Atrial booster pump function
Pacing-induced atrial systolic failure was evident by the dramatic increase in the early to late diastolic transmitral and appendageal flow ratios. Although ejection phase indices of atrial systolic function were not measured in this study, previous work from this laboratory has shown that one week of rapid atrial pacing produces a marked impairment of left atrial systolic shortening without LV dysfunction (13). Moreover, very short-term rapid atrial pacing is known to produce reversible atrial systolic dysfunction (19).
Altering the duration and rate of ventricular pacing has been used to develop animal models with varying degrees of LV dysfunction (17,20–22). In the present study, a moderate degree of LV dysfunction was generated, characterized by an absence of overt heart failure, negligible increases in pulmonary artery pressure, and a moderately depressed LV ejection fraction. Nevertheless, the compensatory atrial changes were similar to those associated with a model of more severe LV dysfunction and congestive failure (17). In a serial study of microembolic heart failure, evolving heart failure was associated with an increase in the LA contribution to LV filling, whereas with progression, atrial systolic failure ensued (8). Thus, these data suggest that atrial systole may play a significant compensatory role during the development of LV dysfunction and heart failure.
Reservoir and conduit functions
Although the relative conduit function increased in both isolated and combined LA dysfunction, the absolute amount of PV flow (i.e., the totalvti), and hence the absolute conduit volume, decreased only with combined dysfunction. Thus, cardiac output falls because atrial systolic function is unable to compensate for LV dysfunction, and atrial conduit function is unable to compensate for atrial systolic failure.
Conduit function occurs primarily, but not exclusively, during ventricular diastole and represents the volume of blood that passes through the LA that cannot be attributed to reservoir or booster pump functions. In a well-characterized model, atrial conduit function accounted for 35 ± 8% of all flow through the atrium (3). Because minimum atrial stiffness is ∼four fold greater in the LA than ventricle, conduit function is favored during ventricular diastole (23). In the current study, net AV compliance was estimated by the transmitral deceleration time (24). The reduction in deceleration time (and hence compliance) was significant in response to rapid atrial pacing, and is consistent with the increase in atrial conduit function.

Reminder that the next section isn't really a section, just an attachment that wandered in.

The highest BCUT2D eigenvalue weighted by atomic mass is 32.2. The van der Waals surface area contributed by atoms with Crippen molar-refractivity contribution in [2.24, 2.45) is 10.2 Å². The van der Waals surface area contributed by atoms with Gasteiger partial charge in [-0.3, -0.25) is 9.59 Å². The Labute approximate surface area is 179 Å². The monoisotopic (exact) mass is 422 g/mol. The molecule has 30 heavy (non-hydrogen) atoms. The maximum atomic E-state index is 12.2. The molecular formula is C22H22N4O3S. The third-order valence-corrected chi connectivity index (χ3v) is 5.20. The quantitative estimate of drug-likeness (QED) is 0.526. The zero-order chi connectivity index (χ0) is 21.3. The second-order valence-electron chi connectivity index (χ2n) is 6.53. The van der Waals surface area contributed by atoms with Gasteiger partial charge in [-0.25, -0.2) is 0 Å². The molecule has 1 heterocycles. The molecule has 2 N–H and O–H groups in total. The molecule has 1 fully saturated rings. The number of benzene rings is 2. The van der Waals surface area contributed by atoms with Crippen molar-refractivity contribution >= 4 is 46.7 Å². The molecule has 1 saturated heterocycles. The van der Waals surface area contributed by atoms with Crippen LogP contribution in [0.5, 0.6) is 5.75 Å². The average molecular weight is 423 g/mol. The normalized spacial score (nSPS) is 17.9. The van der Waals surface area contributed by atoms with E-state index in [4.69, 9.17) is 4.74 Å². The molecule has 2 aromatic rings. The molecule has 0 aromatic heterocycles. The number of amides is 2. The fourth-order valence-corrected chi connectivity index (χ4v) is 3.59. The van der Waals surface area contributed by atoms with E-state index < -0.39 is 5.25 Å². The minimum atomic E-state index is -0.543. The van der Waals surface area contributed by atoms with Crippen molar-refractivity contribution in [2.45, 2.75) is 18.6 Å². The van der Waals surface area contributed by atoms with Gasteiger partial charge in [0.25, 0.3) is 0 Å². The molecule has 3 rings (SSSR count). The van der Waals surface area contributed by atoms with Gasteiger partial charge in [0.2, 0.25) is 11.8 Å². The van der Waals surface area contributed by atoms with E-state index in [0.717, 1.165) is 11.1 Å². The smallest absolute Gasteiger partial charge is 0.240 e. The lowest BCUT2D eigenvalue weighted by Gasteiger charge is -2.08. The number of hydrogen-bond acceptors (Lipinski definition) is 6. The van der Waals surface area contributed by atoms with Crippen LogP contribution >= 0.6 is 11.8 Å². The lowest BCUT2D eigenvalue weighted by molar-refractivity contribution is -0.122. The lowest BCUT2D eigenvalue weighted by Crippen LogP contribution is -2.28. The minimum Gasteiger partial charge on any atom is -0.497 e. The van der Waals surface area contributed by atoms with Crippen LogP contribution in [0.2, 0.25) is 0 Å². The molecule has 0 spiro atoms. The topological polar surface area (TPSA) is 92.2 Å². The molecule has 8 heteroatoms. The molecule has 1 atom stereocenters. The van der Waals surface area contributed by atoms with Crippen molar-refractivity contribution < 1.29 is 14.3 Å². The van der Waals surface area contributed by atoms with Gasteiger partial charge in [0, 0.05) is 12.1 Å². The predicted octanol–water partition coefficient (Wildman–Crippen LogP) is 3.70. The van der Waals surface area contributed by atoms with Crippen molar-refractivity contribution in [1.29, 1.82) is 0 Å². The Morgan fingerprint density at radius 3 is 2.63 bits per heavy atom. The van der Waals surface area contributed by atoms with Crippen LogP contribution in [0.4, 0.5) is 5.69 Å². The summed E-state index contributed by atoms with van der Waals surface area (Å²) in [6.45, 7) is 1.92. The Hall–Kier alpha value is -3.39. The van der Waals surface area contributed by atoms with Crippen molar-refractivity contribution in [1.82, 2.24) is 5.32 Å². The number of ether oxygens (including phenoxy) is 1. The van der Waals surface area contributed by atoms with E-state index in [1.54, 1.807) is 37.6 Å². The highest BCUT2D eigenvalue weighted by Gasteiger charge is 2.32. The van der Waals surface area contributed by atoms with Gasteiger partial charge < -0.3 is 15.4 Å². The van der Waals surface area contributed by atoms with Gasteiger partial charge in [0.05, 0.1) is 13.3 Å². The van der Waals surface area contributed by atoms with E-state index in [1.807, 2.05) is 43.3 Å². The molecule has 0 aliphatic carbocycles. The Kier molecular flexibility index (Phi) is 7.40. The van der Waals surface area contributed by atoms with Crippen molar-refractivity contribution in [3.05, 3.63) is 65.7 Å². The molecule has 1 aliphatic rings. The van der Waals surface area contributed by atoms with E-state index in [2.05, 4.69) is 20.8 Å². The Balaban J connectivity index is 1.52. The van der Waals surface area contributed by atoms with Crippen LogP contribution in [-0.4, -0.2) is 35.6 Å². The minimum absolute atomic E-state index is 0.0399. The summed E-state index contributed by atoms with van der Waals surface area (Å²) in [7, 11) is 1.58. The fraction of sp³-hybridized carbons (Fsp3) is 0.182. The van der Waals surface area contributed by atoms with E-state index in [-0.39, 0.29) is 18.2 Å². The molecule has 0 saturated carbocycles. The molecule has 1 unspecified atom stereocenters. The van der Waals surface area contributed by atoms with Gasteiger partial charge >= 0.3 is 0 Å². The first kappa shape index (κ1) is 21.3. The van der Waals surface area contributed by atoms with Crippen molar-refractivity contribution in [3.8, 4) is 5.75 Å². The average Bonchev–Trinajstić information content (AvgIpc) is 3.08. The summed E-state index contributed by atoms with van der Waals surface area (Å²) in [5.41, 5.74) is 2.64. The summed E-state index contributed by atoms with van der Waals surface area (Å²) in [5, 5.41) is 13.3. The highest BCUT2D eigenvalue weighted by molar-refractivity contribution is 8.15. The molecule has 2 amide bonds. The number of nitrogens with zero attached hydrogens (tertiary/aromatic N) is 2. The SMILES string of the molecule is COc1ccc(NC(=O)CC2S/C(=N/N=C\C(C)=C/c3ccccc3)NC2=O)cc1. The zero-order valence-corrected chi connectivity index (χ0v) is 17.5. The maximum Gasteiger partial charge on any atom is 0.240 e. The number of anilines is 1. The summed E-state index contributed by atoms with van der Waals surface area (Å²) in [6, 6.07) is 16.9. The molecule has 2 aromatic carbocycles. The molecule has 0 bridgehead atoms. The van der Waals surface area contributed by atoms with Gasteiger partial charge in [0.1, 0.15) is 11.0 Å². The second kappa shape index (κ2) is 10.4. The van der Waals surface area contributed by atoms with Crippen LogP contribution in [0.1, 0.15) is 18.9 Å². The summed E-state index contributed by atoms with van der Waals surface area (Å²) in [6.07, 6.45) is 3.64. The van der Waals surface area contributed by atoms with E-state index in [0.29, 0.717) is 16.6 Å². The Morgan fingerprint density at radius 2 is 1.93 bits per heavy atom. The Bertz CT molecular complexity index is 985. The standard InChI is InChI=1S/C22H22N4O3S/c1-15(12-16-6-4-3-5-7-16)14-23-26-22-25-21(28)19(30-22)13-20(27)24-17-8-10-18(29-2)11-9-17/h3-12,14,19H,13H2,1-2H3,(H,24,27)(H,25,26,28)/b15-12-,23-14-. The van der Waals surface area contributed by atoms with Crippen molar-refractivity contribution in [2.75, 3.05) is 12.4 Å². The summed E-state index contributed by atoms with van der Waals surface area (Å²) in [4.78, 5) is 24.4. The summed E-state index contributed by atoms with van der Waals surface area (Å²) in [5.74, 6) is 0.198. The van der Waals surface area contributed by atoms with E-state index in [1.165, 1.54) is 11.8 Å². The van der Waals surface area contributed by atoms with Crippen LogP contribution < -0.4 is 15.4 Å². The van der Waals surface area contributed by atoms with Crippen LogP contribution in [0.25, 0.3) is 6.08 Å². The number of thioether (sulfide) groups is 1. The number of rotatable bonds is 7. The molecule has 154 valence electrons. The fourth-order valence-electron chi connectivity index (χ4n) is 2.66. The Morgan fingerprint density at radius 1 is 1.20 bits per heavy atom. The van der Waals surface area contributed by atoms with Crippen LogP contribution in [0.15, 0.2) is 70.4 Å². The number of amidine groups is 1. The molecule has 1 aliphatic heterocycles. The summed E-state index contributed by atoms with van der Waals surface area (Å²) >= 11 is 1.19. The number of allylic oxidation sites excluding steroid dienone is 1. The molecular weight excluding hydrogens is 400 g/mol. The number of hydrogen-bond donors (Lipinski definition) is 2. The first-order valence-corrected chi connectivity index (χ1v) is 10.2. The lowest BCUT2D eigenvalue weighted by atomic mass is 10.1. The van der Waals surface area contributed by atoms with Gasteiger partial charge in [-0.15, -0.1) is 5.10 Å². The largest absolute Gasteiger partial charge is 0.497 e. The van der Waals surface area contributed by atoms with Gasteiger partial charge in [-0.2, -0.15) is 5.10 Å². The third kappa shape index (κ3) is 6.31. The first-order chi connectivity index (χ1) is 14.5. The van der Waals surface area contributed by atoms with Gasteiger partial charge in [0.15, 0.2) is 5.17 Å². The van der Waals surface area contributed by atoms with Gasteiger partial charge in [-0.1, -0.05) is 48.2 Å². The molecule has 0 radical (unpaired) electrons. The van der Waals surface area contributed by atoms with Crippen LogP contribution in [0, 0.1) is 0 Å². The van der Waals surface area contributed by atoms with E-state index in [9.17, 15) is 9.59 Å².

Several limitations of this study should be noted. First, “reversibility” of the models was determined by Doppler indices, which may have missed residual hemodynamic and mechanical effects. To minimize this bias, the sequence of LA and LV dysfunction was randomized. Second, there were no load-independent measures of LA function. Although dimensions and pressures are required for the accurate measurement of LA and LV diastolic function, Doppler mitral and LAA flows are useful surrogates for atrial contractile function, and net atrioventricular compliance can be estimated with the deceleration time (24), and the relative reservoir and conduit functions can be estimated with PV Doppler (1). Notably, the study exploits models with chamber-specific myocardial contractile dysfunction. Thus, the often difficult and important distinction between atrial myocardial failure and atrial systolic function owing to increased LA afterload is avoided. Third, caution should be urged when extrapolating from the lightly anesthetized dog to the conscious human; the models of atrial systolic failure and chronic LV dysfunction, and especially their combination, may not accurately reproduce features seen in human heart failure.
Moreover, filling patterns in the normal dog are most comparable to those seen in young, healthy human adults. The situation in the older patient, with a greater dependence on atrial contraction, may more closely resemble that observed in dogs with LV dysfunction—that is, the changes in conduit function may not be sufficient to compensate for an impairment in atrial systolic function, and decreased cardiac output may result. However, these pacing models permit a systematic analysis of isolated atrial and ventricular dysfunction and their interaction that would otherwise be impossible.
Recognizing the limitations inherent in this study, it seems reasonable to conclude that in the presence of a normal LV, impairment of atrial contraction has little effect on cardiac output, because conduit function compensates for atrial and ventricular filling. In contrast, in the presence of early LV dysfunction, when atrial booster pump and reservoir functions are increased (such as may occur with LV diastolic dysfunction), impairment of atrial contraction causes a decrease in cardiac output because atrial conduit function is unable to provide compensatory atrial and ventricular filling. These findings have implications for the need (based on cardiac mechanics) to convert atrial fibrillation to normal sinus rhythm and to implant AV sequential pacemakers.
We acknowledge the technical assistance of Harvey Hahn, MD, and Tom Friede. We also thank Boehringer Ingelheim for its generous gift of DKAH 0264.
☆ This work was supported in part by a Grant-in-Aid award from the American Heart Association (93006860) and with funds contributed in part by the AHA, Ohio–West Virginia Affiliate.
- left atrial (LA) reservoir function
- left atrial conduit function
- left atrium/left atrial
- left atrial appendage
- left ventricular (LV) end-diastolic dimension
- mitral valve
- pulmonary artery
- pulmonary vein
- right atrial
- velocity-time integral
- Received January 14, 2000.
- Revision received April 27, 2000.
- Accepted June 21, 2000.
- American College of Cardiology